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MDGA2 is a novel tumour suppressor cooperating with DMAP1 in gastric cancer and is associated with disease outcome

View Article: PubMed Central - PubMed

ABSTRACT

Background: Using the promoter methylation assay, we have shown that MDGA2 (MAM domain containing glycosylphosphatidylinositol anchor 2) is preferentially methylated in gastric cancer. We analysed its biological effects and prognostic significance in gastric cancer.

Methods: MDGA2 methylation status was evaluated by combined bisulfite restriction analysis and bisulfite genomic sequencing. The effects of MDGA2 re-expression or knockdown on cell proliferation, apoptosis and the cell cycle were determined. MDGA2 interacting protein was identified by mass spectrometry and MDGA2-related cancer pathways by reporter activity and PCR array analyses. The clinical impact of MDGA2 was assessed in 218 patients with gastric cancer.

Results: MDGA2 was commonly silenced in gastric cancer cells (10/11) and primary gastric cancers due to promoter hypermethylation. MDGA2 significantly inhibited cell proliferation by causing G1–S cell cycle arrest and inducing cell apoptosis in vitro, and suppressed xenograft tumour growth in both subcutaneous and orthotopic xenograft mouse models (both p<0.001). The anti-tumorigenic effect of MDGA2 was mediated through direct stabilising of DNA methyltransferase 1 associated protein 1 (DMAP1), which played a tumour suppressive role in gastric cancer. This interaction activated their downstream key elements of p53/p21 signalling cascades. Moreover, promoter methylation of MDGA2 was detected in 62.4% (136/218) of gastric cancers. Multivariate analysis showed that patients with MDGA2 hypermethylation had a significantly decreased survival (p=0.005). Kaplan–Meier survival curves showed that MDGA2 hypermethylation was significantly associated with shortened survival in patients with early gastric cancer.

Conclusions: MDGA2 is a critical tumour suppressor in gastric carcinogenesis; its hypermethylation is an independent prognostic factor in patients with gastric cancer.

No MeSH data available.


Related in: MedlinePlus

In vivo subcutaneous and orthotopic xenograft models confirmed the suppressive effect of MDGA2 on tumorigenicity. (A) Subcutaneous tumour growth curve of MDGA2-expressing BGC823 cells in nude mice was compared with control vector (pcDNA3.1) transfected cells. The data are mean±SD (n=5/group) of three separate experiments. (B) A representative image of tumour growth in nude mice subcutaneously inoculated with MDGA2- or control vector-transfected cells. Tumour weight was compared at the end of the experiment. MDGA2 expression in subcutaneous xenografts was confirmed by immunohistochemistry (IHC). (C) Cell proliferative activity was evaluated by Ki-67 staining and apoptotic activity by terminal deoxynucleotidyl transferase-mediated dUTP-digoxigenin nick end labeling (TUNEL) staining in subcutaneous xenografts. (D) Representative images of orthotopic xenograft tumours. Both volume and weight of the orthotopic xenograft tumours were significantly smaller in the MDGA2 group than in the control group. (E) Confirmation of MDGA2 expression in orthotopic xenograft tumours by IHC. (F) Ki-67 staining in orthotopic xenografts and TUNEL staining in orthotopic xenografts. *p<0.05, **p<0.001, ***p<0.0001.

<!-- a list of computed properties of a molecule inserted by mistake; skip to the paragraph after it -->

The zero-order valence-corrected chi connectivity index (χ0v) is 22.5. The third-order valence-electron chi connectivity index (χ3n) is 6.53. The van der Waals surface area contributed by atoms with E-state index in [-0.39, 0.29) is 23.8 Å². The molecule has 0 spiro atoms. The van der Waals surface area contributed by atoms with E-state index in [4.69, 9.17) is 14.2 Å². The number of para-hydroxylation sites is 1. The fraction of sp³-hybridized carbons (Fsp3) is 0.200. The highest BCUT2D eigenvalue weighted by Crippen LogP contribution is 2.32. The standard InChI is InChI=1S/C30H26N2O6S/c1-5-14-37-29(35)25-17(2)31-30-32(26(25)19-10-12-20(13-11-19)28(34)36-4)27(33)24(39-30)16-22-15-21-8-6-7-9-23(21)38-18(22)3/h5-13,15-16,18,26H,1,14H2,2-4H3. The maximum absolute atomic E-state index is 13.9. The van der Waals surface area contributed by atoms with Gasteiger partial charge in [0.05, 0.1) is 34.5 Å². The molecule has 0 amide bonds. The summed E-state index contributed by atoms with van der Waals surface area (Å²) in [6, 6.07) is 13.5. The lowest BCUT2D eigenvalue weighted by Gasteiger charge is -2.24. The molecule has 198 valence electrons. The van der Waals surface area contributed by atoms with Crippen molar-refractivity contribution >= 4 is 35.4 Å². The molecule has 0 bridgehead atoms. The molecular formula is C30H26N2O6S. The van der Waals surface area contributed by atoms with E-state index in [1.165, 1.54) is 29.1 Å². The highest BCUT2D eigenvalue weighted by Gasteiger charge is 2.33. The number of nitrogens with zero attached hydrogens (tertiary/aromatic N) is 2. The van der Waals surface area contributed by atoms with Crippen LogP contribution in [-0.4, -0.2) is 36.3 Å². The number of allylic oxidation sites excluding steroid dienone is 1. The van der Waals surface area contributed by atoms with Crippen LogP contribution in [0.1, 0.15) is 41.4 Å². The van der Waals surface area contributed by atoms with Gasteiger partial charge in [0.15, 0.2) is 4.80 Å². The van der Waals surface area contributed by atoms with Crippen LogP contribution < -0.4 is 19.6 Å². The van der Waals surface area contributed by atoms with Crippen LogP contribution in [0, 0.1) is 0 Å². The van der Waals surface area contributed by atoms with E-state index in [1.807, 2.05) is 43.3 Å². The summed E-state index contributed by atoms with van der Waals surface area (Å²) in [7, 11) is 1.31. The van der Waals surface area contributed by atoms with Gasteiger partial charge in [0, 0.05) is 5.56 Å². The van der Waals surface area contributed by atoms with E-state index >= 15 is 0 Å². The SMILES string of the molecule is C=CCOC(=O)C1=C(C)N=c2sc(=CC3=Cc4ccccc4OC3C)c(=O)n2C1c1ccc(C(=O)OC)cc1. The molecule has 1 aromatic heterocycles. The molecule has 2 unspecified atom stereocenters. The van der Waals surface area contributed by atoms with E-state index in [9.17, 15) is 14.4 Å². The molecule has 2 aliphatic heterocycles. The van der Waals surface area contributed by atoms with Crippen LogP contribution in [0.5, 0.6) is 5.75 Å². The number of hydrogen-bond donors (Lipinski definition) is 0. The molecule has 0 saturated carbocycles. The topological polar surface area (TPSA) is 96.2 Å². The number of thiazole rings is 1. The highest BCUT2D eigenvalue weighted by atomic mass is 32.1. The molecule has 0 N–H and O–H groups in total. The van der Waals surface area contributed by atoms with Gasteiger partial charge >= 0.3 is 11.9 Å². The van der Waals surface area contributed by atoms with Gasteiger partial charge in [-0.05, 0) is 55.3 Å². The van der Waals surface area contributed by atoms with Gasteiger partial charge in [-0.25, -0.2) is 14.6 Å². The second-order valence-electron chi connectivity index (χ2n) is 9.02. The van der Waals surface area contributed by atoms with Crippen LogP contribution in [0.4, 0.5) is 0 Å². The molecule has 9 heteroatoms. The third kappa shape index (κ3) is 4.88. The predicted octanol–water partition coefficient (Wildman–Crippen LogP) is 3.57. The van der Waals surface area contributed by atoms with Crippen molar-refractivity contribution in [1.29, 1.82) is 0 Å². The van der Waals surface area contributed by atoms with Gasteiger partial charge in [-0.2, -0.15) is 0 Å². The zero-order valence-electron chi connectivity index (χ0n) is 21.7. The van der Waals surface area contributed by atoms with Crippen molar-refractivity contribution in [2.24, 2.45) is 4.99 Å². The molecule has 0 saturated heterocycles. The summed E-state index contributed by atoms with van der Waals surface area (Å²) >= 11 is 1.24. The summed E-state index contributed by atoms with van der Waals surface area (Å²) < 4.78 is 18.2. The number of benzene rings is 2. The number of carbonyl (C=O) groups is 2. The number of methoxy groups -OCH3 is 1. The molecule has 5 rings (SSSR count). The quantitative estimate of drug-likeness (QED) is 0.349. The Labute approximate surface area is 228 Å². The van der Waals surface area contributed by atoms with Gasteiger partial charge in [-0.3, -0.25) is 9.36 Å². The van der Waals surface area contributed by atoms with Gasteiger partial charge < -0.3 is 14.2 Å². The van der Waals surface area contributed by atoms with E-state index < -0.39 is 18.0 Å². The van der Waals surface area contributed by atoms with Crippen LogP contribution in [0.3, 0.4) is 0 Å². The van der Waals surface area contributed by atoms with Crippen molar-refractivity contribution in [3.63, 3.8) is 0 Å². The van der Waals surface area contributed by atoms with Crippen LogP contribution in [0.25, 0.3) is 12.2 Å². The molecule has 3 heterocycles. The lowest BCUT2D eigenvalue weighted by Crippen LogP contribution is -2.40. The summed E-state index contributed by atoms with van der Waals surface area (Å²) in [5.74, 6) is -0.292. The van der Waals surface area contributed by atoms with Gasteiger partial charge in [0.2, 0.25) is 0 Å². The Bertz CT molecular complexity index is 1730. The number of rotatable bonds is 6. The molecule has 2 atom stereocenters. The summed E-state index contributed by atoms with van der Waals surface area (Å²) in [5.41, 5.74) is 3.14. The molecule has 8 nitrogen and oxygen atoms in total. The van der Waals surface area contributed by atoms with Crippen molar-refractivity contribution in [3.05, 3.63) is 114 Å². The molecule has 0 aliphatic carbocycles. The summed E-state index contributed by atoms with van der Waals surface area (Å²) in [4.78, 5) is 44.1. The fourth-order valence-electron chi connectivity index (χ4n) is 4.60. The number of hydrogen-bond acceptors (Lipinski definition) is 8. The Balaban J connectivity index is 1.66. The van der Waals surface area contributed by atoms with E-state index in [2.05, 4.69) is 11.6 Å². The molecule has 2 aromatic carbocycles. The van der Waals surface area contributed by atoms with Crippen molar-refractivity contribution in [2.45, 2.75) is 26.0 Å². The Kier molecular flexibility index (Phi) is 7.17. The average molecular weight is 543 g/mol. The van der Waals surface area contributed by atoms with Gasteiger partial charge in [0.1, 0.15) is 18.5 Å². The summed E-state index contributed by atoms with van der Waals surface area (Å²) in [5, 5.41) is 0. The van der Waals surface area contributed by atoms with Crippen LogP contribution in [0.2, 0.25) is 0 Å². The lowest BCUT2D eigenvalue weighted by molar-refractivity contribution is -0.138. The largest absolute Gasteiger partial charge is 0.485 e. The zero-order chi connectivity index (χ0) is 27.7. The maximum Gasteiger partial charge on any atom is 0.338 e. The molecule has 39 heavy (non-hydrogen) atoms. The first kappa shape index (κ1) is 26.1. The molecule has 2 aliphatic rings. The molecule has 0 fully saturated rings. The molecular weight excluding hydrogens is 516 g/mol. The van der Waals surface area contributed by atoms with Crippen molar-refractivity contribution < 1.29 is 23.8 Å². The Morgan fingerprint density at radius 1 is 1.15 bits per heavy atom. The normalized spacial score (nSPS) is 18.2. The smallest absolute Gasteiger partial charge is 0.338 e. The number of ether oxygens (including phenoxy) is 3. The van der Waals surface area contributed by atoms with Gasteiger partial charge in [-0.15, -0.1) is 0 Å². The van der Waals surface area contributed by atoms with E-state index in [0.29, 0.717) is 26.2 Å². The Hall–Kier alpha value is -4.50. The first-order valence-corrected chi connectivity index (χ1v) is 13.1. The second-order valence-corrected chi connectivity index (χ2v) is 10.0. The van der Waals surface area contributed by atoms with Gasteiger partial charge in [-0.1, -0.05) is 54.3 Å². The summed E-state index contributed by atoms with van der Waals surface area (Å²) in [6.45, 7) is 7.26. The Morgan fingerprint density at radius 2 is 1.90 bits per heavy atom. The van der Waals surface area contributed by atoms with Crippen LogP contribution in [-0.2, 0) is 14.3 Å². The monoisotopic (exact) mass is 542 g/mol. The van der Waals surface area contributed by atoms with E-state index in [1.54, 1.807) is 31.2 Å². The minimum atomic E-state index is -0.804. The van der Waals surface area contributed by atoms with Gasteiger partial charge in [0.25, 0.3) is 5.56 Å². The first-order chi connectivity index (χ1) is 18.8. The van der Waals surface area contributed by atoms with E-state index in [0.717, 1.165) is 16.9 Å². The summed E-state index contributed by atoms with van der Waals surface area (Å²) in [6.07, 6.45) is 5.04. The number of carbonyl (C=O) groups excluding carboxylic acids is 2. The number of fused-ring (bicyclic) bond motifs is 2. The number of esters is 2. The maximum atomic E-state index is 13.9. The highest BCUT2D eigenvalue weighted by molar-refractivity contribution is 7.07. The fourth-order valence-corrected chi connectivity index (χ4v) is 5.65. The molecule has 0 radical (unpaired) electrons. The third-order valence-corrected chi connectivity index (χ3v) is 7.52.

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GUTJNL2015309276F4: In vivo subcutaneous and orthotopic xenograft models confirmed the suppressive effect of MDGA2 on tumorigenicity. (A) Subcutaneous tumour growth curve of MDGA2-expressing BGC823 cells in nude mice was compared with control vector (pcDNA3.1) transfected cells. The data are mean±SD (n=5/group) of three separate experiments. (B) A representative image of tumour growth in nude mice subcutaneously inoculated with MDGA2- or control vector-transfected cells. Tumour weight was compared at the end of the experiment. MDGA2 expression in subcutaneous xenografts was confirmed by immunohistochemistry (IHC). (C) Cell proliferative activity was evaluated by Ki-67 staining and apoptotic activity by terminal deoxynucleotidyl transferase-mediated dUTP-digoxigenin nick end labeling (TUNEL) staining in subcutaneous xenografts. (D) Representative images of orthotopic xenograft tumours. Both volume and weight of the orthotopic xenograft tumours were significantly smaller in the MDGA2 group than in the control group. (E) Confirmation of MDGA2 expression in orthotopic xenograft tumours by IHC. (F) Ki-67 staining in orthotopic xenografts and TUNEL staining in orthotopic xenografts. *p<0.05, **p<0.001, ***p<0.0001.

Mentions: To examine the effect of MDGA2 on gastric tumour growth in vivo, we first set up subcutaneous xenograft tumour models by subcutaneously injecting MDGA2-transfected and empty vector-transfected BGC823 cells in nude mice. Subcutaneous tumour growth was then monitored and compared between the two groups. As shown in figure 4A, the growth of tumour volume by MDGA2-transfected cells was significantly suppressed compared with control cells (p<0.0001). The net weight of tumours formed by MDGA2-transfected cells was also significantly reduced compared with controls at termination of the experiment (p<0.01; figure 4B). Protein expression of MDGA2 was detected in xenograft tumours of the MDGA2-transfected group but not in the control group by immunohistochemistry (figure 4B), indicating that the tumour suppressive effect was exerted by MDGA2 expression. In concordance with the in vitro findings, significantly fewer proliferating cells and more apoptotic cells were detected in MDGA2-expressed xenografts, as indicated by Ki-67 and TUNEL assays, respectively (both p<0.001; figure 4C).